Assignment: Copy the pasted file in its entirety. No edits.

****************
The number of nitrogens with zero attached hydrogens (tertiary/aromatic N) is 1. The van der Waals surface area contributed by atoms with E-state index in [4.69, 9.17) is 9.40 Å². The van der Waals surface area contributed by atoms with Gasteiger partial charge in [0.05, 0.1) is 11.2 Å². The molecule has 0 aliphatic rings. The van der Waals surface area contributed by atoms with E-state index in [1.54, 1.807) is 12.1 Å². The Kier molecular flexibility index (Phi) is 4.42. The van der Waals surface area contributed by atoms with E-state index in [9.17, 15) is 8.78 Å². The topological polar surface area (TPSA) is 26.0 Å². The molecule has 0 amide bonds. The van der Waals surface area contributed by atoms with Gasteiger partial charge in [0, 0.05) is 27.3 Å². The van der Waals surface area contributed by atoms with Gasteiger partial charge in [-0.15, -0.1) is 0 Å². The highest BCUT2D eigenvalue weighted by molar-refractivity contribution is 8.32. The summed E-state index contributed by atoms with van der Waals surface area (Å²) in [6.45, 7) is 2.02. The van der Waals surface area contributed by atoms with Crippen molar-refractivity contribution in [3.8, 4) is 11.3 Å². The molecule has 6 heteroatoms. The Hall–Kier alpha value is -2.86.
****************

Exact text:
The number of nitrogens with zero attached hydrogens (tertiary/aromatic N) is 1. The van der Waals surface area contributed by atoms with E-state index in [4.69, 9.17) is 9.40 Å². The van der Waals surface area contributed by atoms with Gasteiger partial charge in [0.05, 0.1) is 11.2 Å². The molecule has 0 aliphatic rings. The van der Waals surface area contributed by atoms with E-state index in [1.54, 1.807) is 12.1 Å². The Kier molecular flexibility index (Phi) is 4.42. The van der Waals surface area contributed by atoms with E-state index in [9.17, 15) is 8.78 Å². The topological polar surface area (TPSA) is 26.0 Å². The molecule has 0 amide bonds. The van der Waals surface area contributed by atoms with Gasteiger partial charge in [0, 0.05) is 27.3 Å². The van der Waals surface area contributed by atoms with Gasteiger partial charge in [-0.15, -0.1) is 0 Å². The highest BCUT2D eigenvalue weighted by molar-refractivity contribution is 8.32. The summed E-state index contributed by atoms with van der Waals surface area (Å²) in [6.45, 7) is 2.02. The van der Waals surface area contributed by atoms with Crippen molar-refractivity contribution in [3.8, 4) is 11.3 Å². The molecule has 6 heteroatoms. The Hall–Kier alpha value is -2.86.